9D2EE6E1-0EC1-4EF6-864E-79A599F21463As anyone who works with low income, first generation or underrepresented students could tell you, the vast majority of these students lack not only the funds to compete with the 1% but also the “social capital” that greases the wheels of higher education access. Networks of chatty parents sharing new discoveries about demonstrated interest, hooks, gap years, PPY, ED/EDII/EA/EAII/REA, supplemental essays, recommended (not really) tests, super-scoring, super-duper-scoring, test optional/flexible, and a host of other insider secrets help the most informed more easily navigate an increasingly complex system.

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GRE: The One Test To Rule All Grad Schools

Since the 1980s, Educational Testing Service (ETS), which dominated educational admission testing from 1940 – 1980, has been hemorrhaging product lines. In its heyday (SAT word) ETS was the Sauron to US education’s Middle Earth, providing admissions tests for the vast majority of professional certification programs and higher ed admissions.  Their services ranged from teacher certification exams to the SAT, GRE, GMAT, MCAT, and LSAT. In the last decade or so, ETS business strategy has changed and the organization has begun to aggressively market their most popular remaining assessment product, the Graduate Record Exam (commonly known by its initialism – GRE), as “the One Test to Assess Them All.” This strategic market grab, while an interesting business strategy, raises significant questions about all admission tests. Specifically, the expansion of the GRE into fields beyond its design should force responsible test users to reevaluate long-held assumptions about what information is being gained by requiring the GRE (and all its brethren) and at what cost.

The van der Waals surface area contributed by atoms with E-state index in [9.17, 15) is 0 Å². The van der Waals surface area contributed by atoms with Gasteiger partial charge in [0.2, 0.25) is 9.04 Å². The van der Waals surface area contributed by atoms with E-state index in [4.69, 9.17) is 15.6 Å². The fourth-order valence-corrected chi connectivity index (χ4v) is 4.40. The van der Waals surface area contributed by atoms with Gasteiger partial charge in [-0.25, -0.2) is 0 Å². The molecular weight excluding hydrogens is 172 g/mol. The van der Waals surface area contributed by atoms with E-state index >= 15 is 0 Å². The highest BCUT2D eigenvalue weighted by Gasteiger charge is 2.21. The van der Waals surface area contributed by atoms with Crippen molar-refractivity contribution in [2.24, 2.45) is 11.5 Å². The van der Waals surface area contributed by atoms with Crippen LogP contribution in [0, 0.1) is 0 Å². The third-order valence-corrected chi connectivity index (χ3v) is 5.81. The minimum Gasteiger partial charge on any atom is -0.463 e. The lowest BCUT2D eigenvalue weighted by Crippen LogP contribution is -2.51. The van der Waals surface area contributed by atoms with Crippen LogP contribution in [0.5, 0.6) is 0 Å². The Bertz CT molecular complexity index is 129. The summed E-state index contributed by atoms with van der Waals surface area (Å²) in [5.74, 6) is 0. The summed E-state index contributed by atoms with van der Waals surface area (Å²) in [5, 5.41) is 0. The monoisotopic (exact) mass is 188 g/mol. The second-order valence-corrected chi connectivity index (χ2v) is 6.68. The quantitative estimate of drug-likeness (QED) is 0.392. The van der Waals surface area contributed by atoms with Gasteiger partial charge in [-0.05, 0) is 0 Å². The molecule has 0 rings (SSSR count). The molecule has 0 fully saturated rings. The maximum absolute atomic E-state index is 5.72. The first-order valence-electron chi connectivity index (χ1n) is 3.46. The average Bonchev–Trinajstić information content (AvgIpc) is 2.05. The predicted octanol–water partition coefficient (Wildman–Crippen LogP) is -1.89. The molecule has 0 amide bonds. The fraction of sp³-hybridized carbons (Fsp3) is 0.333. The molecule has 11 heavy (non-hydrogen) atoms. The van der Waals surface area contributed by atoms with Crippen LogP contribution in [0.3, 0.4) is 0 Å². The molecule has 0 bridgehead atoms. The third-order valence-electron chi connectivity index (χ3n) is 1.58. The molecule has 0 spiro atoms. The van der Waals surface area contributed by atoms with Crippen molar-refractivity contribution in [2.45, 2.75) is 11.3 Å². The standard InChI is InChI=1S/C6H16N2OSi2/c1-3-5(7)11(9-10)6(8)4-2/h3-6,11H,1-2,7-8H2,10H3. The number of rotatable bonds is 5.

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SHSAT 2017 – A Deeper Dive

After announcing changes in September 2016 and then teasing us with 10 sample questions and an FAQ in January 2017, the DOE finally released two full sample tests in May of 2017.  The sample tests were included in the 2017 – 2018 Specialized High School Handbook and I spent the month of June perusing, categorizing, and quantifying the questions contained therein.  With that work done (well it was finished in June but I didn’t get motivated to blog until this morning .. thanks Stacey H), I’m here to share all that I know about the changes to the SHSAT for 2017.

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College, Career, and Cremation Benchmarks

As the new school year begins, I am anxiously awaiting (read: dreading) the forthcoming SAT and ACT annual reports and with them the inevitable exaggerations, hand-wringings, misinterpretations, and statistical paralogisms that will follow. The College Board’s Total Group Reports and ACT’s Condition of College and Career Readiness Reports (or Profile Reports) will not only spark the annual “sky-is-falling because district scores have dropped .005 points” responses but will also likely lead to an uptick in the “SAT/ACT scores show students not ready to succeed in college, career, life, liberty or the pursuit of happiness.”

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What are the changes to the SHSAT?

For the last few years, the NYC DOE has been under pressure to address the demographic imbalances at the Specialized High Schools. While considered some of the city’s (and even the nation’s) top schools, these schools have not reflected the diversity and demographics of the city as a whole in decades. The De Blasio administration took steps to increase the diversity of these schools and signaled that they would actually attempt to address the fact that only 11% of specialized schools are black or hispanic while approximately 70% of other city schools are. The administration took another step later in the fall when it paved the way for changes to the Specialized High School Admission Test (SHSAT) , the sole means of entry to the Specialized High Schools.